A towering glass ladder, Yucatan-inspired sculptures and several staircases leading to nowhere make up only a small part of a 50-year survey of art at the Richmond Art Center showcasing artist Bella Feldman’s work.
As part of the RAC’s Fall Exhibit, Feldman takes viewers through a timeline of events with references from her up bringing, world travels and the horrors of war and ethnic genocide. The work takes on dark topics, but does so playfully. For example, Feldman’s “War Toy” series juxtaposes the grandness and intrigue of lethal weapon with their ability to destroy.
“When I visited her studio in Oakland, right then I asked myself, why isn’t this work in our gallery,” said Emily Anderson, curator for the art center.
The exhibit showcases 85 artworks ranging from Feldman’s work as a graduate student at San Jose State University to her most recent piece completed just months ago. Throughout Feldman has explored seemingly contradictory ideas.
“One reoccurring theme in Bella’s work is a certain sense of instability,” said JP Long, who has been the assistant to Feldman for over a decade.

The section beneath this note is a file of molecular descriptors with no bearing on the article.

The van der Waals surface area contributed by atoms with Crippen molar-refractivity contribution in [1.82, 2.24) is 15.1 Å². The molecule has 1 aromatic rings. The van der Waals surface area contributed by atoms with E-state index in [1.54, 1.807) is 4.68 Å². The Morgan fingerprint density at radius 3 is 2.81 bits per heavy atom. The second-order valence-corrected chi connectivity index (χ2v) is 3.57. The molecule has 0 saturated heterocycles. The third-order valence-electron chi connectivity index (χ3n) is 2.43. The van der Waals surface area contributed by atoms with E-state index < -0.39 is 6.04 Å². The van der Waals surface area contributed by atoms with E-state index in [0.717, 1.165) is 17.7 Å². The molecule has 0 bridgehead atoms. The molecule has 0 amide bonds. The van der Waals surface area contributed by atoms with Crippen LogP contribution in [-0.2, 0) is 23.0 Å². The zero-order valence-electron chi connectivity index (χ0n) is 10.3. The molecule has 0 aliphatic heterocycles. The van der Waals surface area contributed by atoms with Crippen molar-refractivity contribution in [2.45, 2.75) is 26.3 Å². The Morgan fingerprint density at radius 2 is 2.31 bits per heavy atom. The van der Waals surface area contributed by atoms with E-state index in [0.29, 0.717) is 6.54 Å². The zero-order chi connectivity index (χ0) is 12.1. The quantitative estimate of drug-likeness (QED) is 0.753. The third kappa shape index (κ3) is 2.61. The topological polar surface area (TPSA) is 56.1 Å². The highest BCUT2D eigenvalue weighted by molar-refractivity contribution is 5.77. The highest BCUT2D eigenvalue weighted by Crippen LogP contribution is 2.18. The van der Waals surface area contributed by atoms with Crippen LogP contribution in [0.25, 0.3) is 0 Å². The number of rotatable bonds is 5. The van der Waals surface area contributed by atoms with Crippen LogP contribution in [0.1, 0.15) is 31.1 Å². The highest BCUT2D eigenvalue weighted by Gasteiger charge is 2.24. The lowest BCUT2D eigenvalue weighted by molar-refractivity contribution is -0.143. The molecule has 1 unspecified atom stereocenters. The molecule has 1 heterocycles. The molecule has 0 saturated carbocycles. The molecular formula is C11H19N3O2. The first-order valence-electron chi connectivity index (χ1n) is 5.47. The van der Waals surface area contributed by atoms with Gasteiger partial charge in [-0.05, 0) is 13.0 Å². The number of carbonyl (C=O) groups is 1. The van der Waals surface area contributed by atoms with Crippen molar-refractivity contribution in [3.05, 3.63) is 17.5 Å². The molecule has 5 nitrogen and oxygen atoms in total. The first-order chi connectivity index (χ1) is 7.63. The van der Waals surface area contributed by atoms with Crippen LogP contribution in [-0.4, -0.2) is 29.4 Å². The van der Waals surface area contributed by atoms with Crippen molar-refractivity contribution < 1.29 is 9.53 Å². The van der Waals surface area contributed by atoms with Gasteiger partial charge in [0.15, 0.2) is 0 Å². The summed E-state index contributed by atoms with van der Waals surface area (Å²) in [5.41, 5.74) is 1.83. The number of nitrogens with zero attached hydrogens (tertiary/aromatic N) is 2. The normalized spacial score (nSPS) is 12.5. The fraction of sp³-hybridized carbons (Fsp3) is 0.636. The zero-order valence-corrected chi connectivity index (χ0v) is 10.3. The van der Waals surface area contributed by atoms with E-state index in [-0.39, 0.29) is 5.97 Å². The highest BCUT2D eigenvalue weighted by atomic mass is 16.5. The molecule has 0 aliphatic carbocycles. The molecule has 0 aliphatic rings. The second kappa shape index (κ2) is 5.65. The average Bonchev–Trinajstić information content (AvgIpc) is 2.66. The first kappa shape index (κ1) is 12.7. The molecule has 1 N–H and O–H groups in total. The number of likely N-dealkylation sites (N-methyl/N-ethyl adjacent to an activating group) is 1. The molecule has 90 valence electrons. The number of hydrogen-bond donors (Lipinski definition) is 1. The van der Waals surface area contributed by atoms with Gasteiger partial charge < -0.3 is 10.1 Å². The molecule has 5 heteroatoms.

This theme is apparent in several of her pieces exhibited in the art center. “Jacob’s Ladder” showcases a towering ladder with glass stairs resting on circus-like steel wheels. Four freestanding staircases situated closely together, lead to nowhere. Nearby, an assortment of pottery stands like sculptures inspired by the pyramids in Yucatan, Mexico – instead of solid foundations Feldman rounds off the edges, destabilizing the objects.
A child of Jewish emigrants from Poland, she was born and raised in New York City and attended Harlem High School of Music and Art and Queens College before moving to California. Feldman has been teaching in colleges all over the Bay Area for over 40 years and has a studio in Oakland where she produces her self-proclaimed “anxious objects.”
“We live in a very anxious world. I myself was very affected by my childhood, listening to radio and hearing Hitler’s speeches. That really informed my vision of the world and nothing that has happened in the twentieth or the twenty-first century has changed that,” said Feldman, in a recent interview with KQED.
The exhibit will be at the Richmond Art Center until November 15th. Admission is free and open to the public.